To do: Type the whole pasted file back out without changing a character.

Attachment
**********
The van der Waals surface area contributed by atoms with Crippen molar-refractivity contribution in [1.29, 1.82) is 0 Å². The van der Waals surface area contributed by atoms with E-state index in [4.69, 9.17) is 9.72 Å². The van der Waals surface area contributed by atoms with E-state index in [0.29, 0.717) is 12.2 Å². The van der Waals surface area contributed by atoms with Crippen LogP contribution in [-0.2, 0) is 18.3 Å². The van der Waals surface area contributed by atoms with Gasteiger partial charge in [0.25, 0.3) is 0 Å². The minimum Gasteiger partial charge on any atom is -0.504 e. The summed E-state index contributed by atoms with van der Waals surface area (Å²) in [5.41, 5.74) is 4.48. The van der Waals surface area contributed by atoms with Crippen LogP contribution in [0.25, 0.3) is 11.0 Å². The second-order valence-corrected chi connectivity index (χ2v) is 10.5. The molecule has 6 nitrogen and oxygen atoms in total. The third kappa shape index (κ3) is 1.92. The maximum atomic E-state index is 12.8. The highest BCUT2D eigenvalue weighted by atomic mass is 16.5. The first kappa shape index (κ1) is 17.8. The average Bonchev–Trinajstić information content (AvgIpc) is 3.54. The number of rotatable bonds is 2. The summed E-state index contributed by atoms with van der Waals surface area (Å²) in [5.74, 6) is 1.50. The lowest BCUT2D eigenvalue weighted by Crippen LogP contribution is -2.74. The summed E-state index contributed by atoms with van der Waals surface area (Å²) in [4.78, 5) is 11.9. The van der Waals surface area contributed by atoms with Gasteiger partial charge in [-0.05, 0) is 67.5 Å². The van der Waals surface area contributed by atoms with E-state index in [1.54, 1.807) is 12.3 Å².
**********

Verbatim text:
The van der Waals surface area contributed by atoms with Crippen molar-refractivity contribution in [1.29, 1.82) is 0 Å². The van der Waals surface area contributed by atoms with E-state index in [4.69, 9.17) is 9.72 Å². The van der Waals surface area contributed by atoms with E-state index in [0.29, 0.717) is 12.2 Å². The van der Waals surface area contributed by atoms with Crippen LogP contribution in [-0.2, 0) is 18.3 Å². The van der Waals surface area contributed by atoms with Gasteiger partial charge in [0.25, 0.3) is 0 Å². The minimum Gasteiger partial charge on any atom is -0.504 e. The summed E-state index contributed by atoms with van der Waals surface area (Å²) in [5.41, 5.74) is 4.48. The van der Waals surface area contributed by atoms with Crippen LogP contribution in [0.25, 0.3) is 11.0 Å². The second-order valence-corrected chi connectivity index (χ2v) is 10.5. The molecule has 6 nitrogen and oxygen atoms in total. The third kappa shape index (κ3) is 1.92. The maximum atomic E-state index is 12.8. The highest BCUT2D eigenvalue weighted by atomic mass is 16.5. The first kappa shape index (κ1) is 17.8. The average Bonchev–Trinajstić information content (AvgIpc) is 3.54. The number of rotatable bonds is 2. The summed E-state index contributed by atoms with van der Waals surface area (Å²) in [5.74, 6) is 1.50. The lowest BCUT2D eigenvalue weighted by Crippen LogP contribution is -2.74. The summed E-state index contributed by atoms with van der Waals surface area (Å²) in [4.78, 5) is 11.9. The van der Waals surface area contributed by atoms with Gasteiger partial charge in [-0.05, 0) is 67.5 Å². The van der Waals surface area contributed by atoms with E-state index in [1.54, 1.807) is 12.3 Å².